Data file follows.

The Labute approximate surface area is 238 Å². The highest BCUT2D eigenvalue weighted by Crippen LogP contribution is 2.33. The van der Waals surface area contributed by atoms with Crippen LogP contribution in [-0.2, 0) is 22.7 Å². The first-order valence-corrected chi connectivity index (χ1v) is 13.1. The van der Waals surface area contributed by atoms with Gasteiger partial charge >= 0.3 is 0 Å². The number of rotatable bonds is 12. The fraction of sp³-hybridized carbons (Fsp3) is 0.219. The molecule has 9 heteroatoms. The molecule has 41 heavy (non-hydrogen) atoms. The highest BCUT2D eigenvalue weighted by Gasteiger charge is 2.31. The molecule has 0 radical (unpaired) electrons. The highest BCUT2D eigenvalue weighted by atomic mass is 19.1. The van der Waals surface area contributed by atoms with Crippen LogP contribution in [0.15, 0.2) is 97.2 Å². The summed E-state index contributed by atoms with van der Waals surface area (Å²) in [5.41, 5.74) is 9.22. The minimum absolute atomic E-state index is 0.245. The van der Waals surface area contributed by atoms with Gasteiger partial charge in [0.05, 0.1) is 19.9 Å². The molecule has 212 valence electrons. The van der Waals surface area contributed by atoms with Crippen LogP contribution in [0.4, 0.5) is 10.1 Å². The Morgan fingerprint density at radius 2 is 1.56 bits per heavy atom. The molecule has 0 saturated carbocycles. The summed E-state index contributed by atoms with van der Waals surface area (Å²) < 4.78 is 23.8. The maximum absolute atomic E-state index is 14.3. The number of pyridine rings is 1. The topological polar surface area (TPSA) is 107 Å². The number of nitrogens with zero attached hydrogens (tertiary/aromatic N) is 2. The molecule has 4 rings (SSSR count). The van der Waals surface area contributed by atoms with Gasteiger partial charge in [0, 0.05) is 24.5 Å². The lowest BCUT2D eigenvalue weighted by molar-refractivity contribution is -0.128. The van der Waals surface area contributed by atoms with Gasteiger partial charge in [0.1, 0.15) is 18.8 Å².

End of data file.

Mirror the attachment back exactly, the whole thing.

The Labute approximate surface area is 238 Å². The highest BCUT2D eigenvalue weighted by Crippen LogP contribution is 2.33. The van der Waals surface area contributed by atoms with Crippen LogP contribution in [-0.2, 0) is 22.7 Å². The first-order valence-corrected chi connectivity index (χ1v) is 13.1. The van der Waals surface area contributed by atoms with Gasteiger partial charge >= 0.3 is 0 Å². The number of rotatable bonds is 12. The fraction of sp³-hybridized carbons (Fsp3) is 0.219. The molecule has 9 heteroatoms. The molecule has 41 heavy (non-hydrogen) atoms. The highest BCUT2D eigenvalue weighted by Gasteiger charge is 2.31. The molecule has 0 radical (unpaired) electrons. The highest BCUT2D eigenvalue weighted by atomic mass is 19.1. The van der Waals surface area contributed by atoms with Crippen LogP contribution in [0.15, 0.2) is 97.2 Å². The summed E-state index contributed by atoms with van der Waals surface area (Å²) in [5.41, 5.74) is 9.22. The minimum absolute atomic E-state index is 0.245. The van der Waals surface area contributed by atoms with Gasteiger partial charge in [0.05, 0.1) is 19.9 Å². The molecule has 212 valence electrons. The van der Waals surface area contributed by atoms with Crippen LogP contribution in [0.4, 0.5) is 10.1 Å². The Morgan fingerprint density at radius 2 is 1.56 bits per heavy atom. The molecule has 0 saturated carbocycles. The summed E-state index contributed by atoms with van der Waals surface area (Å²) < 4.78 is 23.8. The maximum absolute atomic E-state index is 14.3. The number of pyridine rings is 1. The topological polar surface area (TPSA) is 107 Å². The number of nitrogens with zero attached hydrogens (tertiary/aromatic N) is 2. The molecule has 4 rings (SSSR count). The van der Waals surface area contributed by atoms with Gasteiger partial charge in [0, 0.05) is 24.5 Å². The lowest BCUT2D eigenvalue weighted by molar-refractivity contribution is -0.128. The van der Waals surface area contributed by atoms with Gasteiger partial charge in [0.1, 0.15) is 18.8 Å².